Investor incentives often tend to not be aligned with environmental, social and governance (ESG). Sustainable or green investments should , in theory, be attractive to long-term funds, since the risks associated with climate change are a potential long-run liability. However, the short-term nature of investment horizons sometimes impedes the incorporation of longer-term environmental risks into firms’ risk/return analysis. In addition, the environmental effects of business activities tend to be ‘externalities’, meaning that they are the side effects or consequence of commercial activity that are not reflected in the cost of the goods or services involved. This is the case with carbon emissions, making it unlikely that many firms individual firms will value their carbon emissions on their own. Policies to address this include measures to ensure companies internalize externalities (e.g. through taxation) and direct regulations. In addition, sustainable development goal (SDG) 12 encourages companies, to adopt sustainable practices and to integrate sustainability information into their reporting cycle. The Addis Agenda takes this further and encourages greater accountability by the private sector to embrace business models that have social and environmental impacts, and that operate sustainably. Private sector efforts and initiatives are an integral part of the Addis Agenda, and essential to the achievement of the 2030 Agenda.
Reporting on environmental, social and governance impacts is a first step in better aligning private investment with sustainable development. More than 92 percent of the world’s 250 largest companies report on their sustainability performance in one form or another. In addition, more than 2,000 businesses in 90 countries adhere to the guidelines of the independent standards organization, the Global Reporting Initiative (GRI). Over the past 15 years, there has been a sharp increase in the number of companies producing sustainable reports in accordance with GRI guidelines.
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As a follow-up, a coalition of actors are collaborating to establish the ‘World Benchmarking Alliance’ as a publically funded, pre-eminent global institution that funds, houses and safeguards quality of SDG related corporate benchmarks. The coalition draws on public sector experience through the British and Dutch governments, a range of corporates and investors through the Business & Sustainable Development Commission, deep corporate benchmarking expertise through Aviva, Index Initiative and the Corporate Human Rights Benchmark and civil society representation through UN Foundation.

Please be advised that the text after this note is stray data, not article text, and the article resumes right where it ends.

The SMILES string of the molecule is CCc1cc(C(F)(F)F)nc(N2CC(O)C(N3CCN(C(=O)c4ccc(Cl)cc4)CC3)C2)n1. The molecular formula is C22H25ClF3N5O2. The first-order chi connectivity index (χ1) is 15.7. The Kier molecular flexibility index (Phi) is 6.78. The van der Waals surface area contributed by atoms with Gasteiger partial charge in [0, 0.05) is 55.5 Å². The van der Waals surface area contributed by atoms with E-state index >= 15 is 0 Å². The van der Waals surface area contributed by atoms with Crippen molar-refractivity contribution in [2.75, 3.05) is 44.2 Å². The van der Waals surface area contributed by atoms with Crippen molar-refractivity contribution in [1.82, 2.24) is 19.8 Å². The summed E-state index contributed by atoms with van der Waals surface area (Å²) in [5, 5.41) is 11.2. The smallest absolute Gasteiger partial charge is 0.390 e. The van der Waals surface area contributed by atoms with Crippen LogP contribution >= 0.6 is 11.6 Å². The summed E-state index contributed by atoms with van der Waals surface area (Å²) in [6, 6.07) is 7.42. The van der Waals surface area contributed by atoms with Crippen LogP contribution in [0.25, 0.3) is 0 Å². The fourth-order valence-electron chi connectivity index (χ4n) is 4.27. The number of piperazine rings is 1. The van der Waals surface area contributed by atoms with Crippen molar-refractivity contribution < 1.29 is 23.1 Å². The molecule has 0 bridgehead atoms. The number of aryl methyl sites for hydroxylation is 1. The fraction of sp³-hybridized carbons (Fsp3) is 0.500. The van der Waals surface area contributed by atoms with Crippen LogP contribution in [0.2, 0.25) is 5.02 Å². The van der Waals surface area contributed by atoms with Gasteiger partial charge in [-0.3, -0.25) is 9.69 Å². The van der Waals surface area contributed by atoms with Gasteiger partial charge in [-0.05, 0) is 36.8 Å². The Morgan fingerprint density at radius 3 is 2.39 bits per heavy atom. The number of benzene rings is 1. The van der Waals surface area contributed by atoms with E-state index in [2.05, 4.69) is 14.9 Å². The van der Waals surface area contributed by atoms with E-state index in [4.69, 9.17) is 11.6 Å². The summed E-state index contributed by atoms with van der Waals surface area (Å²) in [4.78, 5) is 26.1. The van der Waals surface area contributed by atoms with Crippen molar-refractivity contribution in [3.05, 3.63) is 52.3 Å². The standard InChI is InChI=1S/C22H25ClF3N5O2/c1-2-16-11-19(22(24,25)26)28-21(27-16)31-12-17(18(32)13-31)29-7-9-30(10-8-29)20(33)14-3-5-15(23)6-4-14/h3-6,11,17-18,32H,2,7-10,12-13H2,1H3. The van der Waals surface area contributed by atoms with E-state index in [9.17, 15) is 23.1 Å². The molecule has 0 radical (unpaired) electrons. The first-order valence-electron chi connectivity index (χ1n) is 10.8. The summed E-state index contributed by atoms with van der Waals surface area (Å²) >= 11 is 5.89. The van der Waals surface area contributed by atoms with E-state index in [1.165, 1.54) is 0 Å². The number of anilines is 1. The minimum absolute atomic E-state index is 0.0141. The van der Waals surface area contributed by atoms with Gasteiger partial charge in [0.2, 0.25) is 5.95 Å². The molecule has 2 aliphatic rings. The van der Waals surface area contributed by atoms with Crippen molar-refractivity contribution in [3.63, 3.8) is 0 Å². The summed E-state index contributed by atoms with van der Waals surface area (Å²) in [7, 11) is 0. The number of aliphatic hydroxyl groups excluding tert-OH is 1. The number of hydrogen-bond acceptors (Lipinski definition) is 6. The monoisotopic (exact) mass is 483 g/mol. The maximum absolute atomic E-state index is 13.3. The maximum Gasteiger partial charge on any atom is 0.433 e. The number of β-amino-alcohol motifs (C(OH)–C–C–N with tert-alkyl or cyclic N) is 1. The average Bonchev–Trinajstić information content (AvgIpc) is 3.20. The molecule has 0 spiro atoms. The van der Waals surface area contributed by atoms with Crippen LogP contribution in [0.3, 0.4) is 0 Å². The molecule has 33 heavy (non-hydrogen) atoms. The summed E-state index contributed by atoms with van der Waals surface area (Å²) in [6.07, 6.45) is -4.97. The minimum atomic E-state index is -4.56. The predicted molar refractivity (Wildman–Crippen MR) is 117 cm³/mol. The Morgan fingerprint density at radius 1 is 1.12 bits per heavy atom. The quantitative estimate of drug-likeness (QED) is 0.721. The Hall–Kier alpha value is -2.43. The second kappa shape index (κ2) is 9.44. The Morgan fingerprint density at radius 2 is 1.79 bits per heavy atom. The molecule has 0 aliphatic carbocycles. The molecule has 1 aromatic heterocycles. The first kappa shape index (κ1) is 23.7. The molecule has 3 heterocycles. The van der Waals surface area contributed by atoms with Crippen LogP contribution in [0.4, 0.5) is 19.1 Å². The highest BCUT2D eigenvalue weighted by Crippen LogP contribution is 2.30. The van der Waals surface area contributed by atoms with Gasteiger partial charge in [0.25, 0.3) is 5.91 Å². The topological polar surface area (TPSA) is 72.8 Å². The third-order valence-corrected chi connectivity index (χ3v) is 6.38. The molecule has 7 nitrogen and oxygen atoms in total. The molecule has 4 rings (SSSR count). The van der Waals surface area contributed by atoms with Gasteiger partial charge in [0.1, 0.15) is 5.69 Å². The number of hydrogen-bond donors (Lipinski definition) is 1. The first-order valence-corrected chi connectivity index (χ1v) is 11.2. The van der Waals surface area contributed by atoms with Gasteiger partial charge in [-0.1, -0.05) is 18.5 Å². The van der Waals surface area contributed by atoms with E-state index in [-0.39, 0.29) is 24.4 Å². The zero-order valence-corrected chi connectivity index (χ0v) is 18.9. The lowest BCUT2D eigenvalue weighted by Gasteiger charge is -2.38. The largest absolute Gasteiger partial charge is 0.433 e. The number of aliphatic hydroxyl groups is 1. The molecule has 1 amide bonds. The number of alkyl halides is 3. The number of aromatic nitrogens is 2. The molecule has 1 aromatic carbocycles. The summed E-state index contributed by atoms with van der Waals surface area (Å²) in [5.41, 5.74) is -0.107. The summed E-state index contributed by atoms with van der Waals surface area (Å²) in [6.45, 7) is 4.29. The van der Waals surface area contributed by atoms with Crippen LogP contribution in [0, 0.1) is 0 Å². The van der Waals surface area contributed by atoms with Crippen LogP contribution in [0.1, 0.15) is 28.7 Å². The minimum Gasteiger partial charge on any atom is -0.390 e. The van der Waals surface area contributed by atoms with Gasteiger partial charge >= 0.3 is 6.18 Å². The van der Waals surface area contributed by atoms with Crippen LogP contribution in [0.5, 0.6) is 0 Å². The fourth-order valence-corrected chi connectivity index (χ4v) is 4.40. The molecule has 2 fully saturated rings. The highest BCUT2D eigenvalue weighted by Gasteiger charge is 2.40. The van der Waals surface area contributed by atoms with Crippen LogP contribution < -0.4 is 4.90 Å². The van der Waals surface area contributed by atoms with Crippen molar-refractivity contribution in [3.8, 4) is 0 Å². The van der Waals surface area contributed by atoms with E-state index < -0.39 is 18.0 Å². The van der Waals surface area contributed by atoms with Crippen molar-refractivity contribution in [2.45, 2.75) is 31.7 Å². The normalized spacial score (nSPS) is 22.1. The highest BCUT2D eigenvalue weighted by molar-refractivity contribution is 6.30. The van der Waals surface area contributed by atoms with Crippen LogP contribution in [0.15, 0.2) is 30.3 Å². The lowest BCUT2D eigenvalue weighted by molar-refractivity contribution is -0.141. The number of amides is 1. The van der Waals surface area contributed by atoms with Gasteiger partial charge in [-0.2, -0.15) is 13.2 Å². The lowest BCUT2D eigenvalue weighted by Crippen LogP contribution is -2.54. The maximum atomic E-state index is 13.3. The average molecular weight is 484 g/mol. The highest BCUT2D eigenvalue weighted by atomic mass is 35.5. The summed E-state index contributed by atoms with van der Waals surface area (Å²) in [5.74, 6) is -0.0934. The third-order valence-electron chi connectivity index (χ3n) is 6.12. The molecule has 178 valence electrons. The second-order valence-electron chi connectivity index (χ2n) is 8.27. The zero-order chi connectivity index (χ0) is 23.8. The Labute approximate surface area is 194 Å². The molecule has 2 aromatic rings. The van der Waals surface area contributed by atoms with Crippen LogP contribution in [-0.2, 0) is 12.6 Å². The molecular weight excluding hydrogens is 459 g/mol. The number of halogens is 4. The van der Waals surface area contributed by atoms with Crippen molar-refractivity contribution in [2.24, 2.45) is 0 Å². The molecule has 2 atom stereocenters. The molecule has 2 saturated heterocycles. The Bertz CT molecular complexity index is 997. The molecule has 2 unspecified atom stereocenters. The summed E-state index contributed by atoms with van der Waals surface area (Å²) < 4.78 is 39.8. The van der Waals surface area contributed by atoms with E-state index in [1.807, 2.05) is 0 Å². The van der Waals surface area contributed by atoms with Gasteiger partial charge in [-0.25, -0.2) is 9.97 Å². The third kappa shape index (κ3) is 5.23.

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In total, as of the end of 2015, investment managers had USD 77.4 billion in impact investing assets under management, largely by fund manager, but also by development finance institutions (DFIs). The Financial Times “Investing for Global Impact” 2016 survey among family offices and family foundations revealed that of the 182 respondents, 26 per cent invest in grant-making only and 36 per cent in both impact investing and grant-making. This report is now in its third year, so comparative data across this period is now possible. It has identified the gradual but steady increase in family office respondents active in impact investing (60 per cent in 2016 compared with 53 per cent in 2013) and the slow shift to consider financial returns alongside social returns.Organizations managing 92 per cent of these assets are headquartered in developed countries, with roughly half the assets are allocated to emerging markets. The top geographies in terms of amount of capital allocated are North America, Sub-Saharan Africa, and Latin America and Caribbean. Over 40 respondents planned to increase allocations to Sub-Saharan Africa during 2016, 30 planned to increase their capital allocated to East and South East Asia, 25 to South Asia and 23 to Latin America and the Caribbean.The OECD has played a role in the global social impact investment (SII) initiative launched in 2013 during the U.K. Presidency of the G8 with a Phase I report published in 2015. Phase II of the OECD social impact investment work has expanded to include both developing and developed countries under the framework of the SDGs. Several work streams exist, including one focused on developing a global standards reporting framework for social impact investment data (transaction and performance data, both financial and social).